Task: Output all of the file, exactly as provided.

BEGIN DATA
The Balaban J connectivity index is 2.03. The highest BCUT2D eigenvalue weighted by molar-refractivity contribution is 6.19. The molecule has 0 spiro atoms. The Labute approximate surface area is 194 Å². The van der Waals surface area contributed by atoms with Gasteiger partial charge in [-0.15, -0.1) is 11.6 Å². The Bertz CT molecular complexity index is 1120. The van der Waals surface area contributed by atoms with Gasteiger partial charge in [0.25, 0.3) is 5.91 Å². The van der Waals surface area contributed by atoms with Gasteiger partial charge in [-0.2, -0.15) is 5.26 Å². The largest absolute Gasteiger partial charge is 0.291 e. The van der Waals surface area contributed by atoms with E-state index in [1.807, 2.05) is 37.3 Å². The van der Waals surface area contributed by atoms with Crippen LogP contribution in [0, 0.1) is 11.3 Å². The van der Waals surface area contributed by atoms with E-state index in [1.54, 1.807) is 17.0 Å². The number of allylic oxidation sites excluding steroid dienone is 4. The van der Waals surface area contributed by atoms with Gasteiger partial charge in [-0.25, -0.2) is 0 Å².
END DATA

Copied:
The Balaban J connectivity index is 2.03. The highest BCUT2D eigenvalue weighted by molar-refractivity contribution is 6.19. The molecule has 0 spiro atoms. The Labute approximate surface area is 194 Å². The van der Waals surface area contributed by atoms with Gasteiger partial charge in [-0.15, -0.1) is 11.6 Å². The Bertz CT molecular complexity index is 1120. The van der Waals surface area contributed by atoms with Gasteiger partial charge in [0.25, 0.3) is 5.91 Å². The van der Waals surface area contributed by atoms with Gasteiger partial charge in [-0.2, -0.15) is 5.26 Å². The largest absolute Gasteiger partial charge is 0.291 e. The van der Waals surface area contributed by atoms with E-state index in [1.807, 2.05) is 37.3 Å². The van der Waals surface area contributed by atoms with Crippen LogP contribution in [0, 0.1) is 11.3 Å². The van der Waals surface area contributed by atoms with E-state index in [1.54, 1.807) is 17.0 Å². The number of allylic oxidation sites excluding steroid dienone is 4. The van der Waals surface area contributed by atoms with Gasteiger partial charge in [-0.25, -0.2) is 0 Å².